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Why companies are switching from Google Apps to Office 365

Mary Branscombe | Oct. 15, 2015
The combination of familiar software and enterprise-class support is bringing early adopters disappointed by Google’s lack of progress back to Microsoft.

Espinosa sees that hybrid option as a definite advantage for Microsoft. “You can add Office 365 into your local solution. You can have AD, security, everything on premise and move elements like email to Office 365.” Google offers some AD integration, he notes; “you can filter and block across a domain, you can even push Windows group policy to Chrome. But Microsoft absolutely has the advantage for running AD and replicating that into the cloud.”

Van Dijk isn’t the only customer switching away from Google Apps because of the lack of development. Google showed early promise but they didn’t invest while Microsoft improved and that’s disappointed the early adopters, suggests McKinnon. “When we started seven years ago, Google Apps was pretty nascent but it was pretty good. I would have predicted that Google would have run away with email and collaboration, but over the last two or three years, Microsoft has essentially caught up and passed Google Apps.”

Skyick’s Jewett hears the same thing from customers. “Google started off as the leader; they were the first to have completely web-based productivity tools. It was a very effective way for Google to get the perception that they were being more innovative. And many people made a strong bet on Google having a strong future plan.”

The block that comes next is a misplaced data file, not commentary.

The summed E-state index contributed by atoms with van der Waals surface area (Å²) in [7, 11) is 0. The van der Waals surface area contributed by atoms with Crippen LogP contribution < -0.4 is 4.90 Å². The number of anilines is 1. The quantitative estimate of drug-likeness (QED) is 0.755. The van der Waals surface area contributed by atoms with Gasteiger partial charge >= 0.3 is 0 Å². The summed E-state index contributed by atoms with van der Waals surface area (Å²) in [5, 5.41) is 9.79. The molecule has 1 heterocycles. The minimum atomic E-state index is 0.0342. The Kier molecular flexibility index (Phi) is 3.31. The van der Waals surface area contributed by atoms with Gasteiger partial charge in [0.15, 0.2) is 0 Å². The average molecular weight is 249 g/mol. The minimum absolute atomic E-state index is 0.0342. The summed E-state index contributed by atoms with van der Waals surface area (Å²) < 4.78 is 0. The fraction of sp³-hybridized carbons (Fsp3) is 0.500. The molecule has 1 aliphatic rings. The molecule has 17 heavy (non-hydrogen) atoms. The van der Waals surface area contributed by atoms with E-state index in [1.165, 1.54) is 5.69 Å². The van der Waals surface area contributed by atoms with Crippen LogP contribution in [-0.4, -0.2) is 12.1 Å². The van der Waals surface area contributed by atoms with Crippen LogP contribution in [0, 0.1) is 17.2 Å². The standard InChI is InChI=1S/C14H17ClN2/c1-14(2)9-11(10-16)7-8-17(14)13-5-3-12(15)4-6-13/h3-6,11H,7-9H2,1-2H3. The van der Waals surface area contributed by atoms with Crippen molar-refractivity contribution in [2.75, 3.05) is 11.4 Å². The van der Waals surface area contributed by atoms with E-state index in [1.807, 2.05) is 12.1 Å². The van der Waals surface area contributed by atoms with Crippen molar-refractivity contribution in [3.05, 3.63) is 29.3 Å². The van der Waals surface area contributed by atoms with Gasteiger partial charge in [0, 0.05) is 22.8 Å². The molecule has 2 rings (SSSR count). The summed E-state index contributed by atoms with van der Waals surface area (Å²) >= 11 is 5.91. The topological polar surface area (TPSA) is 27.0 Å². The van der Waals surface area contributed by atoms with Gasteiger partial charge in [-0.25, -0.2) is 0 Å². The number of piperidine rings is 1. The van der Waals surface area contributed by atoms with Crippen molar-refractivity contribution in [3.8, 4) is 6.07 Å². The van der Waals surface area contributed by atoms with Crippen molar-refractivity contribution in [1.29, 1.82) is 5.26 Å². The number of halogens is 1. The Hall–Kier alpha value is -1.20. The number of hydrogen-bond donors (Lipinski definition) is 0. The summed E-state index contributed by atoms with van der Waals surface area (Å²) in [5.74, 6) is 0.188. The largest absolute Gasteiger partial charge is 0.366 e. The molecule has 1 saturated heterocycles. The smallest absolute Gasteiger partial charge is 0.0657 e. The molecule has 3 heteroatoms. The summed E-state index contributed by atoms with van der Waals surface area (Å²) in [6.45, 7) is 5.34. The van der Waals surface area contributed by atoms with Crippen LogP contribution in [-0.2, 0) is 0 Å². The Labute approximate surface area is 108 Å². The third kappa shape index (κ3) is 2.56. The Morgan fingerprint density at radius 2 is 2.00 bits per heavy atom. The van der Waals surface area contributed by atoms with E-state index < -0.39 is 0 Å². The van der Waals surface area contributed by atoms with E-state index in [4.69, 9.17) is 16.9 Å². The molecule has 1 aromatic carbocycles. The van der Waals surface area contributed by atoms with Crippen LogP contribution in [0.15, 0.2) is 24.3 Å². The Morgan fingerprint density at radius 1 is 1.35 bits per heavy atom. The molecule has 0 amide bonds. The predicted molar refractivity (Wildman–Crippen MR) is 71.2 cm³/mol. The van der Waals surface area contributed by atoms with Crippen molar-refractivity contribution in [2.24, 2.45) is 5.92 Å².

That spurred Microsoft to catch up, and Google hasn’t kept up, says Jewett. “Microsoft started from behind but they made the large investments [required]. It’s more than just vaporware; they have built out greater capabilities where Google has been standing still. Microsoft has gone from behind to being the leader. They have a roadmap of new features and products continuing to come out in productivity.”

“It was early adopters who moved to Google; when they made that decision Google was the clear leader and now they see Google hasn’t invested to build on the expectation that was set. Given the sophistication of Google as a company, we’ve found it surprising that they haven't built out more enterprise capabilities around Google Apps – and customers are noticing.”

Jewett notes that even a year ago Skykick had frequent requests to provide a migration service to Google Apps; "we don't really hear that any more.”

Email, file sharing and unified communications may be enough of a commodity to move to the cloud (rather than keeping in-house infrastructure and expertise), but businesses don’t see them as legacy systems that don’t need to improve. They’re looking for innovation in these areas, and they’re betting on Microsoft rather than Google to deliver that.

“What Microsoft has over its competitors is a comprehensive understanding of what matters to business,” says Espinosa. “Microsoft is much better positioned than Google to be the dominant force in providing cloud for business, and it has overtaken Google because businesses have realized they should never switched from Microsoft in the first place.”

 

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